7. jaybean

    jaybean Well-Known Member

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    I bought a place recently with the dodgiest granny flat build. It was garbage. Not sure how it got approved by the BCC but it was.
     
  8. robboat

    robboat Well-Known Member

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    As others have said, you have a number of issues........
    Sort out what you want as an end result and then aim for that outcome.

    My own opinion is that you may have to learn the hard way to check things before giving over any money to strangers.
    Key points:
    He has his own lease - not a RE standard form - what are the terms?
    No property condition report.....
    Have you got any bond or rent receipts?
    Was the driveway place a rubbish dump when you moved in?
    Even if the place is not built to code you do not want to go to a tribunal (who cannot get your money back anyway)

    Best option - per wylie - move out and demand the bond refund or you report him ( take lots of pictures) or take the loss of bond/rent and move on to another (safer & better) place soon.
    Great for your peace of mind & personal safety.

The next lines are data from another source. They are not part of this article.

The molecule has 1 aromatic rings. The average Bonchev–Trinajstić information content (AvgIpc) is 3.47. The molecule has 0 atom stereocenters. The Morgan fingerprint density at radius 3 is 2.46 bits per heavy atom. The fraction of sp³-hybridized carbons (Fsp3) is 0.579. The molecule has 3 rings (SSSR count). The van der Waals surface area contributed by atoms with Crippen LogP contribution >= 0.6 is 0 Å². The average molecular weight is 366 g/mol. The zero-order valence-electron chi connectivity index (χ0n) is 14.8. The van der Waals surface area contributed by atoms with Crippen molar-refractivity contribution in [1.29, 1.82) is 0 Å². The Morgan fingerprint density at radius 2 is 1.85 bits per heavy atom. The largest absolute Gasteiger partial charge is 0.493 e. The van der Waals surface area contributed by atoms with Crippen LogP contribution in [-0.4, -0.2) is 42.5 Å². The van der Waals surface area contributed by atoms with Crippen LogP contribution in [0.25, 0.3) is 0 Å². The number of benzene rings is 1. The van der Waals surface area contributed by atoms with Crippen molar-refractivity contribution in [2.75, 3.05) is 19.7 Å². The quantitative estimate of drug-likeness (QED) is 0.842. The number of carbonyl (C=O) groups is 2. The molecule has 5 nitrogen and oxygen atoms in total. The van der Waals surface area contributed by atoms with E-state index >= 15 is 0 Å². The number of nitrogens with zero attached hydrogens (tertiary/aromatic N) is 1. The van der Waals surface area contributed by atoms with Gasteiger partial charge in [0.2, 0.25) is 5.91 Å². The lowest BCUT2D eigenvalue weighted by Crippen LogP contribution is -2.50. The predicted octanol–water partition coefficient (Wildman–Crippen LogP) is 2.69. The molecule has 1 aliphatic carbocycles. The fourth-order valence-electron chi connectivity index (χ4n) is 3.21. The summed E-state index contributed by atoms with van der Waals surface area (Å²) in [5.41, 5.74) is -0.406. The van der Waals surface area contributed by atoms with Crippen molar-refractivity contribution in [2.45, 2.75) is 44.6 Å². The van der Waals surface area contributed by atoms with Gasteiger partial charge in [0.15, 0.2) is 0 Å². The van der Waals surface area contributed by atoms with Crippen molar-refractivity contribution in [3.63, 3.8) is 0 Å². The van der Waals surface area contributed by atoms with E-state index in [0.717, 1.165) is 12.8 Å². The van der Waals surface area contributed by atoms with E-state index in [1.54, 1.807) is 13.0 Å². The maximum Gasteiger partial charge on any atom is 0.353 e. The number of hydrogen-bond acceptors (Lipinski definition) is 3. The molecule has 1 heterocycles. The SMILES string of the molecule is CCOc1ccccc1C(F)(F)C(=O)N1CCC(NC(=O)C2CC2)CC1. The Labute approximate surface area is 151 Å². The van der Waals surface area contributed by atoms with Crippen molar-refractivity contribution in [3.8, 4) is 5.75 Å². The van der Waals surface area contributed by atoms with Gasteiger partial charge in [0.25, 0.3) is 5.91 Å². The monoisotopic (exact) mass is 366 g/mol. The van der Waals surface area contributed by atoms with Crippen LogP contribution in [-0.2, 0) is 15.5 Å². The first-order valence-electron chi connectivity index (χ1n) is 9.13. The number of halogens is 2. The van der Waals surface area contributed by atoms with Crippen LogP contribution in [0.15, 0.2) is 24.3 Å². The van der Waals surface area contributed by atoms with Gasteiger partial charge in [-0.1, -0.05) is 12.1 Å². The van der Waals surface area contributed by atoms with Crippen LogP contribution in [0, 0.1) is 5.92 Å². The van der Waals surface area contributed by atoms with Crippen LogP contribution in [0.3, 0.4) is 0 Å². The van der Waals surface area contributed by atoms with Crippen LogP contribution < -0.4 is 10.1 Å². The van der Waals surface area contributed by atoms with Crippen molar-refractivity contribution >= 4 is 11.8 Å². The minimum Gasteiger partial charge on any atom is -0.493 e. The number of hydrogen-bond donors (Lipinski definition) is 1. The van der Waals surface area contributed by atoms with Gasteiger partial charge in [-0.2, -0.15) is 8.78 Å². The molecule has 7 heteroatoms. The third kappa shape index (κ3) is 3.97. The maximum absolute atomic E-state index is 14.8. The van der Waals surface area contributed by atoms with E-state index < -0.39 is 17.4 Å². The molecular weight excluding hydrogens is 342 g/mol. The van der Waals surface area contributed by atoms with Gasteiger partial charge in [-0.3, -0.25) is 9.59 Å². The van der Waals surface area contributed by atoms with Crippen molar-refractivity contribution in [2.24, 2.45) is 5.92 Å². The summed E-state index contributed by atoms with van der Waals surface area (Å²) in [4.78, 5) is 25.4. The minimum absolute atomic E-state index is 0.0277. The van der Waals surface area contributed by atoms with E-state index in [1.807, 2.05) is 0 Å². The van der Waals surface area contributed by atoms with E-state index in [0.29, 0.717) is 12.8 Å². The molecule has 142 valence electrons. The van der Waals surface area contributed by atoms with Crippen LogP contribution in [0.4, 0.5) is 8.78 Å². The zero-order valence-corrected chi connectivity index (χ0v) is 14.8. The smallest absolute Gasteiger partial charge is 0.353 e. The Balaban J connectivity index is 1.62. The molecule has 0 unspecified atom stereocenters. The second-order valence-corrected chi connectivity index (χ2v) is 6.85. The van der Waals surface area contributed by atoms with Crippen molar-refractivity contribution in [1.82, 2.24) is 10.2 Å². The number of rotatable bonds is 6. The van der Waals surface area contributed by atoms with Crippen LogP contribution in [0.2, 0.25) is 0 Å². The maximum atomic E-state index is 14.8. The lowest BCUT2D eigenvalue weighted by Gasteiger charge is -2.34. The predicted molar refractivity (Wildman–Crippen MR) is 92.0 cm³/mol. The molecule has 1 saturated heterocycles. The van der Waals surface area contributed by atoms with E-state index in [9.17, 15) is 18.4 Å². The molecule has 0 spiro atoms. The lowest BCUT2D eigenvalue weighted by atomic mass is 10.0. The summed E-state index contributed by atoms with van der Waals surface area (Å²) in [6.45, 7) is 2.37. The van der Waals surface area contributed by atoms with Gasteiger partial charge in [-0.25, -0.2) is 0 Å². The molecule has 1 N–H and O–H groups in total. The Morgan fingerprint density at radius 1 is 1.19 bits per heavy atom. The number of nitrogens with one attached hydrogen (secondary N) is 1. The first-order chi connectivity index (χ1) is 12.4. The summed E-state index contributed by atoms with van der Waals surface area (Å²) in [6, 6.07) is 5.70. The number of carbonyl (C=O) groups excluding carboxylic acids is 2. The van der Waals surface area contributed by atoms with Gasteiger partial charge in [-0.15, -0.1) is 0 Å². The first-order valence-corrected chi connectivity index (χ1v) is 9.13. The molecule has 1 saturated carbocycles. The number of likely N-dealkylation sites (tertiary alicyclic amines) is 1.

Good luck.
     
  9. Sonamic

    Sonamic Well-Known Member

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    I have the Master Keys to all of my properties. Does that make me a dodgy landlord?
     
  10. Azazel

    Azazel Well-Known Member

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    Did you look at the property before you signed the lease?
    Is any of that a surprise?
     
  11. propernewb

    propernewb Well-Known Member

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    Amanda,

    I would ignore everyone in here trying to pin the blame on you. Just because it is written in a lease doesn't make it so - if it's illegal, it's illegal. Period.

    I would agree with what @wylie has mentioned. Your safety comes first. If you think you would be at harm by continuing to live there then I wouldn't be staying.

    Seek out help from your local tenancy union. You can contact Fair Trading about your bond. Give the ATO a call too if he decides not to pay up. Lastly, get independent legal advice.
     
  12. Azazel

    Azazel Well-Known Member

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    BCC granny flat? Approved? What's the deal with that?
     
  13. Biz

    Biz Well-Known Member

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    Can be approved but not rented to unrelated parties
     
  14. Azazel

    Azazel Well-Known Member